Call it the end of the beginning of the A.I. boom.

Since mid-March, the financial pressure on several signature artificial intelligence start-ups has taken a toll. Inflection AI, which raised $1.5 billion but made almost no money, has folded its original business. Stability AI has laid off employees and parted ways with its chief executive. And Anthropic has raced to close the roughly $1.8 billion gap between its modest sales and enormous expenses.

The A.I. revolution, it is becoming clear in Silicon Valley, is going to come with a very big price tag. And the tech companies that have bet their futures on it are scrambling to figure out how to close the gap between those expenses and the profits they hope to make somewhere down the line.

This problem is particularly acute for a group of high-profile start-ups that have raised tens of billions of dollars for the development of generative A.I., the technology behind chatbots such as ChatGPT. Some of them are already figuring out that competing head-on with giants like Google, Microsoft and Meta is going to take billions of dollars — and even that may not be enough.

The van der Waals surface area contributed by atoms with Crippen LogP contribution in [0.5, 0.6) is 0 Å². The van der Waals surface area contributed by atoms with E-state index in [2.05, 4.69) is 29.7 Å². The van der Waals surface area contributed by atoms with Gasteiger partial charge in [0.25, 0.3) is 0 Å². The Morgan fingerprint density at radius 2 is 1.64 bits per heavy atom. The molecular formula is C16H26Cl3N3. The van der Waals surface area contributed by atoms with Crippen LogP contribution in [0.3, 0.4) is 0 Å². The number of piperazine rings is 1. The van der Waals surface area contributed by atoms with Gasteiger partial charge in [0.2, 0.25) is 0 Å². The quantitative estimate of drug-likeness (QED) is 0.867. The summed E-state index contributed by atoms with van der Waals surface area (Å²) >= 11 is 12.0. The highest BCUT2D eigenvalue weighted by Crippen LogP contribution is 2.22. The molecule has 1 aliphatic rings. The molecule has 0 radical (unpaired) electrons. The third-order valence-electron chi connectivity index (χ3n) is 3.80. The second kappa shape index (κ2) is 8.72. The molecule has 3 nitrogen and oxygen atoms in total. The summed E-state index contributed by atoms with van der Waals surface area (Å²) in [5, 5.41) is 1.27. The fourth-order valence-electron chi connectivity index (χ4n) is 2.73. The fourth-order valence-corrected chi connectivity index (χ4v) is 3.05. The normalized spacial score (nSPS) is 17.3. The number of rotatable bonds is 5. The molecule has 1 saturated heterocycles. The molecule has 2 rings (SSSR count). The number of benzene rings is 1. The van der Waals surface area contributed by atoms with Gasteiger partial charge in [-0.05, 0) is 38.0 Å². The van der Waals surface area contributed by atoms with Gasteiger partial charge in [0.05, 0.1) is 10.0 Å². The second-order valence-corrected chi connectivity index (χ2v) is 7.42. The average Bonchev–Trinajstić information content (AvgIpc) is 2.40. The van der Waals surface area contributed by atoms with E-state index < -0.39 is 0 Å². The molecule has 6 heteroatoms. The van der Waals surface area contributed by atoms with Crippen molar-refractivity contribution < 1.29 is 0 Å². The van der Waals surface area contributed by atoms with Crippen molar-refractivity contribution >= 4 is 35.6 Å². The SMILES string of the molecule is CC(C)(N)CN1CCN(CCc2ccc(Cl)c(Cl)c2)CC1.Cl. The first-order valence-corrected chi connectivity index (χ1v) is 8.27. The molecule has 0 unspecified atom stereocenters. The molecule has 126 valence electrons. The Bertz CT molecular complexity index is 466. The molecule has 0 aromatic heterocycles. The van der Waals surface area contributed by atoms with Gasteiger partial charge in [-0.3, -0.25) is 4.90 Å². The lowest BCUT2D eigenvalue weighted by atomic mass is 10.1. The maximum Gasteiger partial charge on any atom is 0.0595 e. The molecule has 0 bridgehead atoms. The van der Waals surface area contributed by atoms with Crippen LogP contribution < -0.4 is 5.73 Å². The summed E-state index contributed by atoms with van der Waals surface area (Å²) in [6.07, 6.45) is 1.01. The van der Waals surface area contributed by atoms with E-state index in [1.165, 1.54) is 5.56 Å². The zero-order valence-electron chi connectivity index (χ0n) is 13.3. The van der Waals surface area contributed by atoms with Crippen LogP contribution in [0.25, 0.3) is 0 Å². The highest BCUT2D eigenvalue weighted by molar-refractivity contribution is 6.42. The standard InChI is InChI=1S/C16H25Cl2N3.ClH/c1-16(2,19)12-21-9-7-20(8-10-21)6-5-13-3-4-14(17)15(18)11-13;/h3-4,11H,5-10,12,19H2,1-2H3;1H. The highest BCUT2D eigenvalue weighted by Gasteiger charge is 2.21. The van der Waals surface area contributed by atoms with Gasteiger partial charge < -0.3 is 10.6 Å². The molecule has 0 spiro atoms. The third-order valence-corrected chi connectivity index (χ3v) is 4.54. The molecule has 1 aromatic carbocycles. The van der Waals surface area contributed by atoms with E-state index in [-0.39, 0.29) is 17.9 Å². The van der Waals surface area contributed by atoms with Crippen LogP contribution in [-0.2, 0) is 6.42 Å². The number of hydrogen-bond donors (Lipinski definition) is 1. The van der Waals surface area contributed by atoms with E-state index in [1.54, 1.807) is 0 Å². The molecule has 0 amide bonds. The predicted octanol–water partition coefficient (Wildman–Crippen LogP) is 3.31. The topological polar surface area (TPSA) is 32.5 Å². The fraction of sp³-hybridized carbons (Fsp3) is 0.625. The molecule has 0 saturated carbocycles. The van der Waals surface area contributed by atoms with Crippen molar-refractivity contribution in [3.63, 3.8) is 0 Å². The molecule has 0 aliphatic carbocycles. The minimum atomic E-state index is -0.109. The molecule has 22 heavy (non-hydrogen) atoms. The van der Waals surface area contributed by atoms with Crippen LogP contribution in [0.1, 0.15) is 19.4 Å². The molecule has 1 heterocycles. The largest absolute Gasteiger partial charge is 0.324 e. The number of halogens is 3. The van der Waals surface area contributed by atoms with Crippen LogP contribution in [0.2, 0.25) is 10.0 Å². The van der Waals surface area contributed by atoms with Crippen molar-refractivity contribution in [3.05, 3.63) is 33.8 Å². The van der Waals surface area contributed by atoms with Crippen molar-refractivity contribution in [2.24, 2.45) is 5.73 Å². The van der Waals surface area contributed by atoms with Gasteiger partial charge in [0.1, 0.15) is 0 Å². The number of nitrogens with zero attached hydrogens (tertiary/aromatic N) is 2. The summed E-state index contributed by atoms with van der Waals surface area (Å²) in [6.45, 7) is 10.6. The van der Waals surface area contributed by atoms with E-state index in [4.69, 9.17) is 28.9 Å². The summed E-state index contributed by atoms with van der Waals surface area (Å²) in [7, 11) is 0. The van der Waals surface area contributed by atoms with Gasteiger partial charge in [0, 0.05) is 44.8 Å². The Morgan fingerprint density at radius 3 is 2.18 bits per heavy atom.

“You can already see the writing on the wall,” said Ali Ghodsi, chief executive of Databricks, a data warehouse and analysis company that works with A.I. start-ups. “It doesn’t matter how cool it is what you do — does it have business viability?”

While plenty of money has been burned in other tech booms, the expense of building A.I. systems has shocked tech industry veterans. Unlike the iPhone, which kicked off the last technology transition and cost a few hundred million dollars to develop because it largely relied on existing components, generative A.I. models cost billions to create and maintain. The cutting-edge chips they need are expensive and in short supply. And every query of an A.I. system costs far more than a simple Google search.

Investors have poured $330 billion into about 26,000 A.I. and machine-learning start-ups over the past three years, according to PitchBook, which tracks the industry. That’s two-thirds more than the amount they spent funding 20,350 A.I. companies from 2018 through 2020.


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